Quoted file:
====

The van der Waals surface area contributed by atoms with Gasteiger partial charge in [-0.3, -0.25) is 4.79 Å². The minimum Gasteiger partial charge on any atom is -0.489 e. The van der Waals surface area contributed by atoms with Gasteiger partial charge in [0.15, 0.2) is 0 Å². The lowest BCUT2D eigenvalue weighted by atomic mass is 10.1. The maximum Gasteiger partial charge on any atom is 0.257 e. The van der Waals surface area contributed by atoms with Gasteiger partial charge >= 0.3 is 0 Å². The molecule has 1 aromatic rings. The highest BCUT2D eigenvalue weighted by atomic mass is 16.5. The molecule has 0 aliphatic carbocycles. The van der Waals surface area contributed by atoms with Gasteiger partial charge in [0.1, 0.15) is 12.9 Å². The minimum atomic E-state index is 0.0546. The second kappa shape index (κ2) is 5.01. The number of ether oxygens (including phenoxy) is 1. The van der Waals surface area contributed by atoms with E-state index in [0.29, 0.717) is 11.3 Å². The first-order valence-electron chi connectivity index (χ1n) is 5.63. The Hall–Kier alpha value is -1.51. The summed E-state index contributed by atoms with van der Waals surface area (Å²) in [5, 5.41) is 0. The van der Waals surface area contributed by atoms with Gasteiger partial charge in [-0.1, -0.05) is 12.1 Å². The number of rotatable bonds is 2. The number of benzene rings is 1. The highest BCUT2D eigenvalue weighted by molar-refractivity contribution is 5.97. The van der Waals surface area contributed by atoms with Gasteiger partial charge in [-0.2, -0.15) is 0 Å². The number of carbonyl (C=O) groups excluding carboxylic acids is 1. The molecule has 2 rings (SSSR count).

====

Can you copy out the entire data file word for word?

The van der Waals surface area contributed by atoms with Gasteiger partial charge in [-0.3, -0.25) is 4.79 Å². The minimum Gasteiger partial charge on any atom is -0.489 e. The van der Waals surface area contributed by atoms with Gasteiger partial charge in [0.15, 0.2) is 0 Å². The lowest BCUT2D eigenvalue weighted by atomic mass is 10.1. The maximum Gasteiger partial charge on any atom is 0.257 e. The van der Waals surface area contributed by atoms with Gasteiger partial charge >= 0.3 is 0 Å². The molecule has 1 aromatic rings. The highest BCUT2D eigenvalue weighted by atomic mass is 16.5. The molecule has 0 aliphatic carbocycles. The van der Waals surface area contributed by atoms with Gasteiger partial charge in [0.1, 0.15) is 12.9 Å². The minimum atomic E-state index is 0.0546. The second kappa shape index (κ2) is 5.01. The number of ether oxygens (including phenoxy) is 1. The van der Waals surface area contributed by atoms with E-state index in [0.29, 0.717) is 11.3 Å². The first-order valence-electron chi connectivity index (χ1n) is 5.63. The Hall–Kier alpha value is -1.51. The summed E-state index contributed by atoms with van der Waals surface area (Å²) in [5, 5.41) is 0. The van der Waals surface area contributed by atoms with Gasteiger partial charge in [-0.1, -0.05) is 12.1 Å². The number of rotatable bonds is 2. The number of benzene rings is 1. The highest BCUT2D eigenvalue weighted by molar-refractivity contribution is 5.97. The van der Waals surface area contributed by atoms with Gasteiger partial charge in [-0.2, -0.15) is 0 Å². The number of carbonyl (C=O) groups excluding carboxylic acids is 1. The molecule has 2 rings (SSSR count).